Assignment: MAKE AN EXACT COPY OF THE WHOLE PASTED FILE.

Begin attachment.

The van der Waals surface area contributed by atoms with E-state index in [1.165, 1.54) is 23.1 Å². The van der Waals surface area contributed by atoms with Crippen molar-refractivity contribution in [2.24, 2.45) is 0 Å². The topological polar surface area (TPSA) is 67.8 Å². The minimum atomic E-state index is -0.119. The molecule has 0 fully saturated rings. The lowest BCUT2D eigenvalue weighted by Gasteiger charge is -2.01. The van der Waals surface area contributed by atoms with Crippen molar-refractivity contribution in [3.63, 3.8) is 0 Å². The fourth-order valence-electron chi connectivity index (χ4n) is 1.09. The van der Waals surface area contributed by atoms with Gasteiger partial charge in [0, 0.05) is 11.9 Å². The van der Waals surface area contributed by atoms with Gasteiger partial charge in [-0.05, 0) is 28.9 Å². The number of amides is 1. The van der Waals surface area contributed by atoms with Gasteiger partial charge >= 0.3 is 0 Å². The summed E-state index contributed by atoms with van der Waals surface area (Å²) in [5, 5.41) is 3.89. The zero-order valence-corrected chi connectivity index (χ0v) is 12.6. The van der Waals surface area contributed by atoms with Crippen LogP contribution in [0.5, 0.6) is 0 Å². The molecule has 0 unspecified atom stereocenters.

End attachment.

The van der Waals surface area contributed by atoms with E-state index in [1.165, 1.54) is 23.1 Å². The van der Waals surface area contributed by atoms with Crippen molar-refractivity contribution in [2.24, 2.45) is 0 Å². The topological polar surface area (TPSA) is 67.8 Å². The minimum atomic E-state index is -0.119. The molecule has 0 fully saturated rings. The lowest BCUT2D eigenvalue weighted by Gasteiger charge is -2.01. The van der Waals surface area contributed by atoms with Crippen molar-refractivity contribution in [3.63, 3.8) is 0 Å². The fourth-order valence-electron chi connectivity index (χ4n) is 1.09. The van der Waals surface area contributed by atoms with Gasteiger partial charge in [0, 0.05) is 11.9 Å². The van der Waals surface area contributed by atoms with Gasteiger partial charge in [-0.05, 0) is 28.9 Å². The number of amides is 1. The van der Waals surface area contributed by atoms with Gasteiger partial charge >= 0.3 is 0 Å². The summed E-state index contributed by atoms with van der Waals surface area (Å²) in [5, 5.41) is 3.89. The zero-order valence-corrected chi connectivity index (χ0v) is 12.6. The van der Waals surface area contributed by atoms with Crippen LogP contribution in [0.5, 0.6) is 0 Å². The molecule has 0 unspecified atom stereocenters.